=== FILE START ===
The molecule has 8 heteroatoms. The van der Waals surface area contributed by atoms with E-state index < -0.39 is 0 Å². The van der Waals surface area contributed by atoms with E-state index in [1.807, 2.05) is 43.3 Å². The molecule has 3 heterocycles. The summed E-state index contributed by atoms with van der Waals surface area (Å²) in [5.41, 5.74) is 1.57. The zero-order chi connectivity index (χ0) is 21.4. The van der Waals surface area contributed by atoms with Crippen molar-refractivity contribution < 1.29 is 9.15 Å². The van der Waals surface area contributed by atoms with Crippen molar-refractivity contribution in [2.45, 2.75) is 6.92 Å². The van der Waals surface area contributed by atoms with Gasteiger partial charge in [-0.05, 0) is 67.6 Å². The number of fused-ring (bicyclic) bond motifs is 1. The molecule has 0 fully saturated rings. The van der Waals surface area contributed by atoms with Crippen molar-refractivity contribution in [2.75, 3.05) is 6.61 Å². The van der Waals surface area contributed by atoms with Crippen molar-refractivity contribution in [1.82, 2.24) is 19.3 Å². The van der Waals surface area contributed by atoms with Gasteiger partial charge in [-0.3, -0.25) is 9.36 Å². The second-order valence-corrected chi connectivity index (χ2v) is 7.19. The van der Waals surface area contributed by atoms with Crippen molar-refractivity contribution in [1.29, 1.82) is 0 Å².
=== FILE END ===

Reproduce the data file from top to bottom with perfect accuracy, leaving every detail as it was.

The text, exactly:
The molecule has 8 heteroatoms. The van der Waals surface area contributed by atoms with E-state index < -0.39 is 0 Å². The van der Waals surface area contributed by atoms with E-state index in [1.807, 2.05) is 43.3 Å². The molecule has 3 heterocycles. The summed E-state index contributed by atoms with van der Waals surface area (Å²) in [5.41, 5.74) is 1.57. The zero-order chi connectivity index (χ0) is 21.4. The van der Waals surface area contributed by atoms with Crippen molar-refractivity contribution < 1.29 is 9.15 Å². The van der Waals surface area contributed by atoms with Crippen molar-refractivity contribution in [2.45, 2.75) is 6.92 Å². The van der Waals surface area contributed by atoms with Gasteiger partial charge in [-0.05, 0) is 67.6 Å². The number of fused-ring (bicyclic) bond motifs is 1. The molecule has 0 fully saturated rings. The van der Waals surface area contributed by atoms with Crippen molar-refractivity contribution in [2.75, 3.05) is 6.61 Å². The van der Waals surface area contributed by atoms with Crippen molar-refractivity contribution in [1.82, 2.24) is 19.3 Å². The van der Waals surface area contributed by atoms with Gasteiger partial charge in [-0.3, -0.25) is 9.36 Å². The second-order valence-corrected chi connectivity index (χ2v) is 7.19. The van der Waals surface area contributed by atoms with Crippen molar-refractivity contribution in [1.29, 1.82) is 0 Å².